FRANKFORT — During the second week of the 2016 General Assembly, state legislators settled into the familiar rhythm for a session.
Bills began to be introduced, debated in committees and brought to the Senate floor for a vote. It is the institution’s customary way to bring order out of a chaotic-appearing democratic process that has worked for a century and a half.
Three bills – tackling everything from what construction workers are paid to build public schools to how much Kentucky bourbon visitors can drink on distillery tours – made it through that time-honored process. The bills, on issues that have been debated for years in the Capitol, will now go to the state House of Representatives for further consideration.
This week I stood up for Kentucky’s construction workers when I opposed Senate Bill 9 that exempts public schools from requiring contractors from paying them a specified minimum wage rate for work on certain projects.
Data shows that wages and benefits for workers are driven down when you do away with prevailing wage and I do not believe the government should be in the business of driving down wages.
This proposal would impact 75,000 Kentucky workers. Data shows that construction workers make 22 to 25 percent less on average in states that have repealed prevailing wage laws. The bottom line is if we repeal the prevailing wage on public construction projects in Kentucky we cut the wages of every man and woman who works in the construction industry throughout this state.
Prevailing wage simply promotes paying decent wages to workers on government contracts. Prevailing wage laws encourage a skilled workforce that does quality work.
The omnibus alcohol bill tackling the amount of bourbon that can be handed out on distillery tours is known as Senate Bill 11. It would also allow Kentucky microbreweries to double their production levels to 50,000 barrels and small-farm wineries to double their production to 100,000 gallons.
With the growing number of microbreweries and small farm wineries across the state, this bill not only helps this industry and these entrepreneurs, but will also open the door for additional economic development in the various regions across the state. These industries are already starting to show up in our region like the microbrewery in Prestonsburg and the moonshine distillery in Whitesburg. We anticipate that others will follow.
Also passed this week was Senate Bill 12 that will allow a major sporting venue to sell alcohol outside the prevailing times for local sales of alcohol, including Sunday, if the venue is hosting an event that will begin outside the normal hours for alcohol sales. The venue must have a seating capacity of 75,000 or more and have adequate licenses.
During each session, groups advocating for children, seniors and our other most vulnerable citizens come to Frankfort to make their voices heard and lobby for or against legislation. That was the case this week. Thursday was declared Children’s Advocacy Day. This day was established in 2004 as an effort to raise the profile of children’s issues among Kentucky’s elected leaders. Giving a voice to young people serves as a powerful vehicle reminding us all that Kentucky’s children are the key to a sustained and prosperous future for the Commonwealth. I enjoyed meeting and talking with the young people when they stopped by my office.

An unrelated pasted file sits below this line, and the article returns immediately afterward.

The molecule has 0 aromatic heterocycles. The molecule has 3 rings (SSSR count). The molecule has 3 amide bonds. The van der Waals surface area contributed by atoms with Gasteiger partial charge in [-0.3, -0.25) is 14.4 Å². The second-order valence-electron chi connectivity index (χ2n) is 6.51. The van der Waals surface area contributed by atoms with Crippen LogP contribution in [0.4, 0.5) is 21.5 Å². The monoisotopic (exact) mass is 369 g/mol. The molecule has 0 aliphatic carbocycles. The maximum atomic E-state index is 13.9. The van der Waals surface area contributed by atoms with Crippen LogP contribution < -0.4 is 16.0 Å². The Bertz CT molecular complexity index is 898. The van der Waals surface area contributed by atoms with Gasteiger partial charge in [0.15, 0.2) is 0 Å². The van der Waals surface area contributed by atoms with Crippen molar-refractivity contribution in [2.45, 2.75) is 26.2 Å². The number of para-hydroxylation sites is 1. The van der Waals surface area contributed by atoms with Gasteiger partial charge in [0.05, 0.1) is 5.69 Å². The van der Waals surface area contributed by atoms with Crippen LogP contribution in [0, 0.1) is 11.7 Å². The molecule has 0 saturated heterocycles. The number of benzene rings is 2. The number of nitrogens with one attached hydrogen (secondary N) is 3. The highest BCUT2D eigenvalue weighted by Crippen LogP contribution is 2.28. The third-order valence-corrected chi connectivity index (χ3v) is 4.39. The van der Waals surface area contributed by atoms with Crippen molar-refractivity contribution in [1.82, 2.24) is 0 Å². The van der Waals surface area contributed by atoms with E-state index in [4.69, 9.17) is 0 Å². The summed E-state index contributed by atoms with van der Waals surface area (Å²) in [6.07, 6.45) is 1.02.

I also had the pleasure to meet with members of the National MS Society to discuss issues related to multiple sclerosis. This is an issue that has my full support and each year I hold a golf tournament to raise awareness of multiple sclerosis and to help raise money for this important organization.
The legislature will gavel back in session on Tuesday after the Martin Luther King Jr. holiday. Our most important task of the 60-day session still lies ahead – passing a new $20-$21 billion budget to carry Kentucky through the next two years. First, Gov. Matt Bevin will present his budget recommendations during a combined State of the Commonwealth and Budget Address on Jan. 26.
The recommendations are converted to legislation and are first introduced in the House in the form of a spending plan for the state. When the budget bills are passed by a majority of the members of the House, they are sent to the Senate where they follow the same procedures.
Typically, the budget bills passed by each chamber are different. The differences must be worked out in a conference committee of senators and representatives. Compromises agreed to by conference committee members are then subject once again to approval by a majority of both members of each chamber – all before the last day of the session on April 12.
Please stay up-to-date on the budget negotiations, and legislative action of interest to you, throughout the session by logging onto the Legislative Research Commission (LRC) website at www.lrc.ky.gov or by calling the LRC toll-free bill status line at 866-840-2835. For committee meeting schedules, please call the LRC toll-free meeting information line at 800-633-9650. To comment on a bill, please call the toll-free legislative message line at 800-372-7181.
Citizens can write to any legislator by sending a letter with a lawmaker’s name on it to: Legislative Offices, 702 Capitol Ave., Frankfort, KY 40601. You can also e-mail me directly at email@example.com.